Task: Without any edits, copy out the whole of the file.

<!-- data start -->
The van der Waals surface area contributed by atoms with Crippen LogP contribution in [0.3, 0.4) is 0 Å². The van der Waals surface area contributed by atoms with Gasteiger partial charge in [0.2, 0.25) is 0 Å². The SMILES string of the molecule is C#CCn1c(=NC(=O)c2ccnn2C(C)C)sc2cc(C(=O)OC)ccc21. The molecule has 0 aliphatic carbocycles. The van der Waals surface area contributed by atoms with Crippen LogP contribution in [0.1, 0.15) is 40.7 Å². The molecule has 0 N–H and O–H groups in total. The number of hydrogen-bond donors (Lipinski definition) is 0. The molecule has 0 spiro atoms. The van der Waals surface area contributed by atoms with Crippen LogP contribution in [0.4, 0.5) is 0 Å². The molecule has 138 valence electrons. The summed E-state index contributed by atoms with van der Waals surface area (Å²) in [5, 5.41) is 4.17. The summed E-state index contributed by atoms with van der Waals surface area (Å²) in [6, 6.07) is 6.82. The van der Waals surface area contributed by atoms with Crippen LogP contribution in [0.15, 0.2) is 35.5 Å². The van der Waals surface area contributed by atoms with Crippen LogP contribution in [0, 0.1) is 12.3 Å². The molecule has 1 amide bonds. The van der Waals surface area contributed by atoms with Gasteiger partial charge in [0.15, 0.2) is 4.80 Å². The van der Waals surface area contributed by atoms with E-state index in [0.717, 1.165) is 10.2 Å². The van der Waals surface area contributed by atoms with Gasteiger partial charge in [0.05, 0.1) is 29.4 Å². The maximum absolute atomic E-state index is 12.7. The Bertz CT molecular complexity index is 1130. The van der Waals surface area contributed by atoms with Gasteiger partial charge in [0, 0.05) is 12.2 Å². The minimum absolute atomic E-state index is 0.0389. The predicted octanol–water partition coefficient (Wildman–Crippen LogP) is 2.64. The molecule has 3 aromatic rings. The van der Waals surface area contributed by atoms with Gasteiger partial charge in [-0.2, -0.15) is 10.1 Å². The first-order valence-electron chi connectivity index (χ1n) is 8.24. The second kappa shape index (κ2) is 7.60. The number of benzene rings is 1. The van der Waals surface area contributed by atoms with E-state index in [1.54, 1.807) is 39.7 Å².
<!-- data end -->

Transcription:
The van der Waals surface area contributed by atoms with Crippen LogP contribution in [0.3, 0.4) is 0 Å². The van der Waals surface area contributed by atoms with Gasteiger partial charge in [0.2, 0.25) is 0 Å². The SMILES string of the molecule is C#CCn1c(=NC(=O)c2ccnn2C(C)C)sc2cc(C(=O)OC)ccc21. The molecule has 0 aliphatic carbocycles. The van der Waals surface area contributed by atoms with Crippen LogP contribution in [0.1, 0.15) is 40.7 Å². The molecule has 0 N–H and O–H groups in total. The number of hydrogen-bond donors (Lipinski definition) is 0. The molecule has 0 spiro atoms. The van der Waals surface area contributed by atoms with Crippen LogP contribution in [0.4, 0.5) is 0 Å². The molecule has 138 valence electrons. The summed E-state index contributed by atoms with van der Waals surface area (Å²) in [5, 5.41) is 4.17. The summed E-state index contributed by atoms with van der Waals surface area (Å²) in [6, 6.07) is 6.82. The van der Waals surface area contributed by atoms with Crippen LogP contribution in [0.15, 0.2) is 35.5 Å². The van der Waals surface area contributed by atoms with Crippen LogP contribution in [0, 0.1) is 12.3 Å². The molecule has 1 amide bonds. The van der Waals surface area contributed by atoms with Gasteiger partial charge in [0.15, 0.2) is 4.80 Å². The van der Waals surface area contributed by atoms with E-state index in [0.717, 1.165) is 10.2 Å². The van der Waals surface area contributed by atoms with Gasteiger partial charge in [0.05, 0.1) is 29.4 Å². The maximum absolute atomic E-state index is 12.7. The Bertz CT molecular complexity index is 1130. The van der Waals surface area contributed by atoms with Gasteiger partial charge in [0, 0.05) is 12.2 Å². The minimum absolute atomic E-state index is 0.0389. The predicted octanol–water partition coefficient (Wildman–Crippen LogP) is 2.64. The molecule has 3 aromatic rings. The van der Waals surface area contributed by atoms with Gasteiger partial charge in [-0.2, -0.15) is 10.1 Å². The first-order valence-electron chi connectivity index (χ1n) is 8.24. The second kappa shape index (κ2) is 7.60. The number of benzene rings is 1. The van der Waals surface area contributed by atoms with E-state index in [1.54, 1.807) is 39.7 Å².